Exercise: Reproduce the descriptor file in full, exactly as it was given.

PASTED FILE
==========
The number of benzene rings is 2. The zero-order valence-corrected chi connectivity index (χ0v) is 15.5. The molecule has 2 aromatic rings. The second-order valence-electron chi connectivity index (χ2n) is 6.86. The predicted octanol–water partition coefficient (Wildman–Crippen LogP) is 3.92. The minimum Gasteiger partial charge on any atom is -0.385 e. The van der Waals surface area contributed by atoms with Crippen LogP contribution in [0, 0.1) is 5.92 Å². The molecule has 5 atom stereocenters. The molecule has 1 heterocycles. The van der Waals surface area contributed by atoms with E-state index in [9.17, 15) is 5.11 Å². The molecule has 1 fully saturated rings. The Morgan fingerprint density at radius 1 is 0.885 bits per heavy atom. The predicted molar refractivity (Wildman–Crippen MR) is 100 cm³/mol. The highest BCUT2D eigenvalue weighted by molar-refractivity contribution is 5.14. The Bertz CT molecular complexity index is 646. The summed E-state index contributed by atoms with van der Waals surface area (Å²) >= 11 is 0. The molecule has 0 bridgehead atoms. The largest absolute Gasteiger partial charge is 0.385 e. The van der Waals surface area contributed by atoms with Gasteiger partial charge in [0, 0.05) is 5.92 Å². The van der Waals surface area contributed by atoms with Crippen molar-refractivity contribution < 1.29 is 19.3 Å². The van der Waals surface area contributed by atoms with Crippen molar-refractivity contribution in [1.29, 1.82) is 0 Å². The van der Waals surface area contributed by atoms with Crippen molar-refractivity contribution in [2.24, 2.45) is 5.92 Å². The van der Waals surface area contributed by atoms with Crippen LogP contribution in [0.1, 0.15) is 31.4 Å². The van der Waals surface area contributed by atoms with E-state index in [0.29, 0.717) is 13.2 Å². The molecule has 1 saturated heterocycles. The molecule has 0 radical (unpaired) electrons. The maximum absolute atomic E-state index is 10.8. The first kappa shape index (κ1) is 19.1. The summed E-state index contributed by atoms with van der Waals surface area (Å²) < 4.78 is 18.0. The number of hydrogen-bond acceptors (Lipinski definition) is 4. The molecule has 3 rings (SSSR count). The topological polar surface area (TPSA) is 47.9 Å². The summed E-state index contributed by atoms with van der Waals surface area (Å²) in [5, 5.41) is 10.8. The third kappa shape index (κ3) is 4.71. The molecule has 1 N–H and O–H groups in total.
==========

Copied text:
The number of benzene rings is 2. The zero-order valence-corrected chi connectivity index (χ0v) is 15.5. The molecule has 2 aromatic rings. The second-order valence-electron chi connectivity index (χ2n) is 6.86. The predicted octanol–water partition coefficient (Wildman–Crippen LogP) is 3.92. The minimum Gasteiger partial charge on any atom is -0.385 e. The van der Waals surface area contributed by atoms with Crippen LogP contribution in [0, 0.1) is 5.92 Å². The molecule has 5 atom stereocenters. The molecule has 1 heterocycles. The van der Waals surface area contributed by atoms with E-state index in [9.17, 15) is 5.11 Å². The molecule has 1 fully saturated rings. The Morgan fingerprint density at radius 1 is 0.885 bits per heavy atom. The predicted molar refractivity (Wildman–Crippen MR) is 100 cm³/mol. The highest BCUT2D eigenvalue weighted by molar-refractivity contribution is 5.14. The Bertz CT molecular complexity index is 646. The summed E-state index contributed by atoms with van der Waals surface area (Å²) >= 11 is 0. The molecule has 0 bridgehead atoms. The largest absolute Gasteiger partial charge is 0.385 e. The van der Waals surface area contributed by atoms with Gasteiger partial charge in [0, 0.05) is 5.92 Å². The van der Waals surface area contributed by atoms with Crippen molar-refractivity contribution < 1.29 is 19.3 Å². The van der Waals surface area contributed by atoms with Crippen molar-refractivity contribution in [1.29, 1.82) is 0 Å². The van der Waals surface area contributed by atoms with Crippen molar-refractivity contribution in [2.24, 2.45) is 5.92 Å². The van der Waals surface area contributed by atoms with Crippen LogP contribution in [0.1, 0.15) is 31.4 Å². The van der Waals surface area contributed by atoms with E-state index in [0.29, 0.717) is 13.2 Å². The molecule has 1 saturated heterocycles. The molecule has 0 radical (unpaired) electrons. The maximum absolute atomic E-state index is 10.8. The first kappa shape index (κ1) is 19.1. The summed E-state index contributed by atoms with van der Waals surface area (Å²) < 4.78 is 18.0. The number of hydrogen-bond acceptors (Lipinski definition) is 4. The molecule has 3 rings (SSSR count). The topological polar surface area (TPSA) is 47.9 Å². The summed E-state index contributed by atoms with van der Waals surface area (Å²) in [5, 5.41) is 10.8. The third kappa shape index (κ3) is 4.71. The molecule has 1 N–H and O–H groups in total.